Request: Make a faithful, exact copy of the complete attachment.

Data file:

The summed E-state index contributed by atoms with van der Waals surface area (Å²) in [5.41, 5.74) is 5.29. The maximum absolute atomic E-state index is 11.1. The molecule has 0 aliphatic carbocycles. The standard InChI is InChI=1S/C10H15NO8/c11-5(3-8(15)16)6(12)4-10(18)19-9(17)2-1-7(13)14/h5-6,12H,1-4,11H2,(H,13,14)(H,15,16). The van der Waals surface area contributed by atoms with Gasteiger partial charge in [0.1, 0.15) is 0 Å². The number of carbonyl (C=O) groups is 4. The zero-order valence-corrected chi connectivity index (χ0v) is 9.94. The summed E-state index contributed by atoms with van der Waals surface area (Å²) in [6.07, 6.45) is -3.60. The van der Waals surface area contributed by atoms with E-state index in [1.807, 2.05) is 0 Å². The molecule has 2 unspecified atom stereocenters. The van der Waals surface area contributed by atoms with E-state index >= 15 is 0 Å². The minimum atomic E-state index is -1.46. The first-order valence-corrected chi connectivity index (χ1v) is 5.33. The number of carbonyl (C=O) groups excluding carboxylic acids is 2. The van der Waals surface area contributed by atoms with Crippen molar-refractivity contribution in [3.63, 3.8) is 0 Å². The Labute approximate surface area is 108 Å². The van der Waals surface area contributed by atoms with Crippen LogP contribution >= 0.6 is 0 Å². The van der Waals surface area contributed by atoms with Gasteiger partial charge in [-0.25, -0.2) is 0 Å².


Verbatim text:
The summed E-state index contributed by atoms with van der Waals surface area (Å²) in [5.41, 5.74) is 5.29. The maximum absolute atomic E-state index is 11.1. The molecule has 0 aliphatic carbocycles. The standard InChI is InChI=1S/C10H15NO8/c11-5(3-8(15)16)6(12)4-10(18)19-9(17)2-1-7(13)14/h5-6,12H,1-4,11H2,(H,13,14)(H,15,16). The van der Waals surface area contributed by atoms with Gasteiger partial charge in [0.1, 0.15) is 0 Å². The number of carbonyl (C=O) groups is 4. The zero-order valence-corrected chi connectivity index (χ0v) is 9.94. The summed E-state index contributed by atoms with van der Waals surface area (Å²) in [6.07, 6.45) is -3.60. The van der Waals surface area contributed by atoms with E-state index in [1.807, 2.05) is 0 Å². The molecule has 2 unspecified atom stereocenters. The van der Waals surface area contributed by atoms with E-state index >= 15 is 0 Å². The minimum atomic E-state index is -1.46. The first-order valence-corrected chi connectivity index (χ1v) is 5.33. The number of carbonyl (C=O) groups excluding carboxylic acids is 2. The van der Waals surface area contributed by atoms with Crippen molar-refractivity contribution in [3.63, 3.8) is 0 Å². The Labute approximate surface area is 108 Å². The van der Waals surface area contributed by atoms with Crippen LogP contribution >= 0.6 is 0 Å². The van der Waals surface area contributed by atoms with Gasteiger partial charge in [-0.25, -0.2) is 0 Å².